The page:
Colic and the Breastfed Baby

Information, Breastfeeding Issues, and Tips

Baby crying, portrait
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Colic is fairly common, affecting anywhere from 10 percent to 40 percent of infants. It doesn’t happen more in any one group over another, so it shows up in boys and girls of all cultures and races. It also occurs in both breastfed babies and formula-fed babies. While there isn’t a clear-cut reason for colic, there are some breastfeeding-related issues that could contribute to the symptoms. Here’s what you need to know about breastfeeding a baby with colic, and how to get through those first few months.

What Is Colic?

Colic is excessive crying in healthy babies without an obvious cause. Babies with colic cry for:

  • More than three hours a day
  • More than three days a week
  • More than three weeks

Colic may be frustrating and sometimes scary, but it’s not believed to be dangerous or to have any long-term consequences for the baby. Often, babies who have colic will eat, gain weight, and grow normally.

Colic comes on suddenly and lasts for long periods of time. It can happen anytime, but it’s often worse during the evening or at night. It typically begins when a baby is two to three weeks old and subsides by four months of age. However, babies can continue to have colic beyond four months.

How Breastfeeding May Contribute to the Symptoms of Colic

The cause of colic may not be known, but many things are thought to contribute to the condition. For breastfed babies, some of the issues associated with colic are:

    Other possible causes of colic that are not related to breastfeeding include GERD, an immature digestive system, fatigue, hypersensitivity to lights and sounds, and having a mom who smokes.

    Should You Stop Breastfeeding If Your Baby Has Colic?

    If your baby has colic, you do not need to stop breastfeeding. Breastfeeding is not a cause of colic, and babies who take infant formula get colic, too. Switching to formula may not help. It may even make the situation worse. If you’re breastfeeding and you believe your baby is suffering from colic because of one of the breastfeeding-related issues listed above, there are a few things you can do try to help your baby and make things better.

    Breastfeeding Tips

    Since the exact cause of colic is a mystery, there isn’t a specific treatment. That doesn’t mean there isn’t anything you can do. Here are some of the ways you can try to reduce colic in your breastfed baby.

    1. Breastfeed more. If your baby is crying, you can offer the breast even if you don’t think she’s hungry. Breastfeeding is comforting for your child. It brings your child close to your body where she feels warm and secure. Skin-to-skin contact during breastfeeding may also be soothing.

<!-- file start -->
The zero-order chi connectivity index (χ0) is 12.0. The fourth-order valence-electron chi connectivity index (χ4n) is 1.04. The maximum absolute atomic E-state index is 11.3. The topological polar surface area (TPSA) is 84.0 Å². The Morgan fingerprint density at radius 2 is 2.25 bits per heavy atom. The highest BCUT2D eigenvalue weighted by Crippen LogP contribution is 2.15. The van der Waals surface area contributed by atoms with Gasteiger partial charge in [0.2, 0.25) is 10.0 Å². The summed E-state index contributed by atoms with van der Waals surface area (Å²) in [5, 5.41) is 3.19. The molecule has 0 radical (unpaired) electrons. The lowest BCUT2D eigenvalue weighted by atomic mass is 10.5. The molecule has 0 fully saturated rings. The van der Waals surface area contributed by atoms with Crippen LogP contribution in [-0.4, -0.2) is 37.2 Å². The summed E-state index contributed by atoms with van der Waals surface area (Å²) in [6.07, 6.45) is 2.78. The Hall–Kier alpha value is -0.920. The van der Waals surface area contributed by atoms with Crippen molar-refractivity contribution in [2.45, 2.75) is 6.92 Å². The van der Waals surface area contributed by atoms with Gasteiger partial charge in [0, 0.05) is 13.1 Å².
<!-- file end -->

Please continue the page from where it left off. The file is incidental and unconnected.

2. Burp your baby. Breastfed babies tend to take in less air during feedings than bottle-fed babies, so they don't always need to burp after feedings. But, if you have a forceful let-down or an overabundant milk supply, your child may be taking in extra air. Crying is another way baby’s get air in their stomachs, and colicky babies do cry. Since colic is associated with gas, burping is an easy way to try to get some of that uncomfortable air out of your baby’s belly.
    3. Slow a hyperactive let-down. Before you breastfeed, you can pump or use a hand expression technique to remove a little bit of breast milk, relieve the pressure in your breast, and release that first, forceful let-down. Then, when the flow of your milk slows down, you can begin to feed your baby. You can also use gravity to help slow the flow of your breast milk by breastfeeding in a reclined position, such as while lying on your back or leaning back in a chair.
    1. Deal with an oversupply of breast milk. Breastfeeding from only one breast at each feeding can help your baby get both foremilk and hindmilk. If you have a superabundant milk supply and switch breasts during a feeding, your baby is more likely to get foremilk from both sides. But, by staying on one breast the entire time you're breastfeeding, your child is more likely to reach the hindmilk as he fully drains that breast.
    2. Review your diet. You can try to remove dairy products from your diet to see if the colic improves. Other possible foods that your baby may react to are nuts, soy, eggs, caffeine, and shellfish. Be patient if you eliminate items from your diet. It can take over a week to see results.
    3. Consider Probiotics. Ask your doctor about probiotics. Research on the probiotic Lactobacillus reuteri shows that it may help reduce colic in breastfed infants.

    General Techniques for Dealing With Colic

    Making some changes to your breastfeeding routine might help, but you're likely to need a variety of other colic-soothing ideas to get you through those rough nights. Here are some techniques that may provide a little comfort for your child. However, what works for one child doesn’t always work for another. On top of that, what works one day doesn’t always work the next. Dealing with colic definitely involves a little trial and error: